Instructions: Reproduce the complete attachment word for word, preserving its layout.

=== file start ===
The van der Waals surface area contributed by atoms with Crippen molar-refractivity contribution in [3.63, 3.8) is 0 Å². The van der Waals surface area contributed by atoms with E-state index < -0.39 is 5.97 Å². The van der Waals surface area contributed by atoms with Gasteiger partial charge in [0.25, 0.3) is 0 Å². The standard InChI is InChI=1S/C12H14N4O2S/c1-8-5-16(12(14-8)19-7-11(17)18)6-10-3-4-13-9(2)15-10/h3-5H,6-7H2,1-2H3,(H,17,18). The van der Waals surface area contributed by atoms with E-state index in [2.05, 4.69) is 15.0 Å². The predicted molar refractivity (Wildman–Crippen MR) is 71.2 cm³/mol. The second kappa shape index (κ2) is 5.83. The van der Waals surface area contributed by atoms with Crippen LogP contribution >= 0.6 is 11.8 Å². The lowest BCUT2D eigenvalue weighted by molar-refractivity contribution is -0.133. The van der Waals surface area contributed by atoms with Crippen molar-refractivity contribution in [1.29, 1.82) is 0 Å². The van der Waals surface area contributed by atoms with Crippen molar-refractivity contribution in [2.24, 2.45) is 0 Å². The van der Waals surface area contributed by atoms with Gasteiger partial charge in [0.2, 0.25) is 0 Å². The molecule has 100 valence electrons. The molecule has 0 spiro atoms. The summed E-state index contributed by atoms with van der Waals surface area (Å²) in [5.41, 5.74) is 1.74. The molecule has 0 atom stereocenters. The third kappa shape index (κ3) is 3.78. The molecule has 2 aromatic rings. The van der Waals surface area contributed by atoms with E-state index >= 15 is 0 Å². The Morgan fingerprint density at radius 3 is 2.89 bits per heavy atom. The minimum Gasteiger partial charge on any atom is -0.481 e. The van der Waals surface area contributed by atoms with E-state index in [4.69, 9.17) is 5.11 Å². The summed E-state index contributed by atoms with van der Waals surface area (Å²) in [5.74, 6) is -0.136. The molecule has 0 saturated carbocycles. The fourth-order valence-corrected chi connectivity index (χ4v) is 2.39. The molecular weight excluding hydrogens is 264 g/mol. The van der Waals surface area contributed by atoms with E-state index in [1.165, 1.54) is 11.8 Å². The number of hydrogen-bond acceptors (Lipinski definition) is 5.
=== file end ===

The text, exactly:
The van der Waals surface area contributed by atoms with Crippen molar-refractivity contribution in [3.63, 3.8) is 0 Å². The van der Waals surface area contributed by atoms with E-state index < -0.39 is 5.97 Å². The van der Waals surface area contributed by atoms with Gasteiger partial charge in [0.25, 0.3) is 0 Å². The standard InChI is InChI=1S/C12H14N4O2S/c1-8-5-16(12(14-8)19-7-11(17)18)6-10-3-4-13-9(2)15-10/h3-5H,6-7H2,1-2H3,(H,17,18). The van der Waals surface area contributed by atoms with E-state index in [2.05, 4.69) is 15.0 Å². The predicted molar refractivity (Wildman–Crippen MR) is 71.2 cm³/mol. The second kappa shape index (κ2) is 5.83. The van der Waals surface area contributed by atoms with Crippen LogP contribution >= 0.6 is 11.8 Å². The lowest BCUT2D eigenvalue weighted by molar-refractivity contribution is -0.133. The van der Waals surface area contributed by atoms with Crippen molar-refractivity contribution in [1.29, 1.82) is 0 Å². The van der Waals surface area contributed by atoms with Crippen molar-refractivity contribution in [2.24, 2.45) is 0 Å². The van der Waals surface area contributed by atoms with Gasteiger partial charge in [0.2, 0.25) is 0 Å². The molecule has 100 valence electrons. The molecule has 0 spiro atoms. The summed E-state index contributed by atoms with van der Waals surface area (Å²) in [5.41, 5.74) is 1.74. The molecule has 0 atom stereocenters. The third kappa shape index (κ3) is 3.78. The molecule has 2 aromatic rings. The van der Waals surface area contributed by atoms with E-state index >= 15 is 0 Å². The Morgan fingerprint density at radius 3 is 2.89 bits per heavy atom. The minimum Gasteiger partial charge on any atom is -0.481 e. The van der Waals surface area contributed by atoms with E-state index in [4.69, 9.17) is 5.11 Å². The summed E-state index contributed by atoms with van der Waals surface area (Å²) in [5.74, 6) is -0.136. The molecule has 0 saturated carbocycles. The fourth-order valence-corrected chi connectivity index (χ4v) is 2.39. The molecular weight excluding hydrogens is 264 g/mol. The van der Waals surface area contributed by atoms with E-state index in [1.165, 1.54) is 11.8 Å². The number of hydrogen-bond acceptors (Lipinski definition) is 5.